I find invigorating the work being published in journals such as Poecology, Orion or Terrain.org. Orion authors Eva Saulitis and Sy Montgomery have written fantastic prose pieces that I’ve brought into the classroom, and I consult Terrain’s “Recommended Reads” when I’m looking for new books to read or teach. But, to be honest, my reading is all over the place, and something becomes “nature writing” even if it’s not overtly ecological. Take a fairly recent chapbook by Jill Osier: Should Our Undoing Come Down Upon Us White (Bull City Press). I love this chapbook. It’s beautifully written and incredibly visceral. With poems about Alaskan weather (a magnified version of our harshest Chicago winter nights), I feel like I’m actually hibernating: cold to the bone but simultaneously warmed by the flames and embers flickering through Osier’s poems. To my mind, “good” nature writing seems to do this; that is, it evokes an environment with criticism and longing, disappointment and nostalgia, and the speaker can’t completely separate her perspective from the place she draws with such care.
You have a Ph.D. from the University of Illinois at Chicago and you’re currently a Visiting Assistant Professor of English at the University of St. Francis in Joliet, IL. How does teaching serve your creative work and are there activities that you use in the classroom that fuel your own writing and research?
Well, I’m currently working on a series of poems that imagine what life was like for other people, including what they may have thought, felt, or done. Sometimes I’m working off of a painting or photograph and attempting to imagine the figures in the exact moment I can no longer see them. If ekphrasis is about “sighting” artwork as much as “citing” them (as per Grant Scott), then I’m equally invested in what happened outside of the frame lines. I’ve written ekphrastic poems before, but what’s different about my newer poems is that my subjects are based off of real people in the distant or recent past; additionally, the images I’m working from don’t always qualify as “artistic.” In Camera Lucida, Barthes begins by establishing the problem that Photography, with all of its empirical, rhetorical, and aesthetic facets, is just plain “unclassifiable” (4). Maybe a photograph was taken off the cuff, perhaps even in a context of war, and yet, it exists. There’s usually something about a random photograph that speaks to me, and what I mean is similar to Barthes’s puctum: “sting, speck, cut, little hole–and also a cast of the dice. A photograph’s punctum is that accident which pricks me (but also bruises me, is poignant to me)” (27).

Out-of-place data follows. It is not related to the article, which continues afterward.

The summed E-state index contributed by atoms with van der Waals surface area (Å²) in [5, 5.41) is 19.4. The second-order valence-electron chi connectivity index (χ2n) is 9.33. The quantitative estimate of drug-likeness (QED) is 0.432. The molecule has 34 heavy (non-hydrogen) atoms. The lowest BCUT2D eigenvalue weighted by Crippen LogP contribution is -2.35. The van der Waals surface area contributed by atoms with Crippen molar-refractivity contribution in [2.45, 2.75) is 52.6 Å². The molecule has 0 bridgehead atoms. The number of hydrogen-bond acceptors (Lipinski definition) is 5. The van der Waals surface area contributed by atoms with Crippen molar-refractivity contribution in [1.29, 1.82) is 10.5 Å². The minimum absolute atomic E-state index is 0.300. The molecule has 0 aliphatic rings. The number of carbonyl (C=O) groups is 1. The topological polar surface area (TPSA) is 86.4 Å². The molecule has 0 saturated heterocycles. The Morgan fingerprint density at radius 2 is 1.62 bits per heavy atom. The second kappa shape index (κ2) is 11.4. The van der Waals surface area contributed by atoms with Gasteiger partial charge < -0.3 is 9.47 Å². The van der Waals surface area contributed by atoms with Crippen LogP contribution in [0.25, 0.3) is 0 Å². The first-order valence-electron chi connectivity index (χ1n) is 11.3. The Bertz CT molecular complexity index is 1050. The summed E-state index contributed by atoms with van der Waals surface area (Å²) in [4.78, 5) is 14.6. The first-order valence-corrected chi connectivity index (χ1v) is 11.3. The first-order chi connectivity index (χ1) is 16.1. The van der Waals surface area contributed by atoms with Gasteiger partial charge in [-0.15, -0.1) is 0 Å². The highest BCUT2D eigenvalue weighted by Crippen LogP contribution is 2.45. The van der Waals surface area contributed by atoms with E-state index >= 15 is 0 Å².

So, what does any of this have to do with teaching? Two things. First, I’m currently teaching a western-civ type course that spans from Ancient Greece to the Reformation. It’s been quite a challenge selecting which texts, out of the seemingly infinite possibilities, we should look at, and so my intention has been to exploit the fragile state of this canon. In other words, how are these texts, many of which have been lost, found, copied, and translated multiple times, the products of group efforts? What has been erased or added to the “original”? What has been re-visioned by a later author, and how does that act make a political statement about what’s come before it? My teaching this course–emphasizing what’s there and not there–has further influenced these exact concerns in my writing, as well as contextualized the desire to re-vision what’s already been captured by human eyes.
Second, teaching a humanities-based course has permitted me to think more critically about the assumption that the imagination can bridge the distance, across time and space, between two people. If I’m writing, say, a poem about a Chilean miner who goes back to work mining for ore after having spent 69 days of the previous year trapped inside a mine, how far can my imagination go? What kind of metaphors can suggest a degree of suffering I’ve never experienced? Discourse with my students about empathy, understanding, the imagination, and point-of-view has been entirely applicable to some of the questions I deal with as a poet.
In what ways do you introduce young poets and writers to the chapbook as genre and poems as poetry in conversation across pages of books?
I taught a few intro-level poetry workshops at UIC, and I’m going to teach an ekphrastic-based poetry workshop next semester at USF.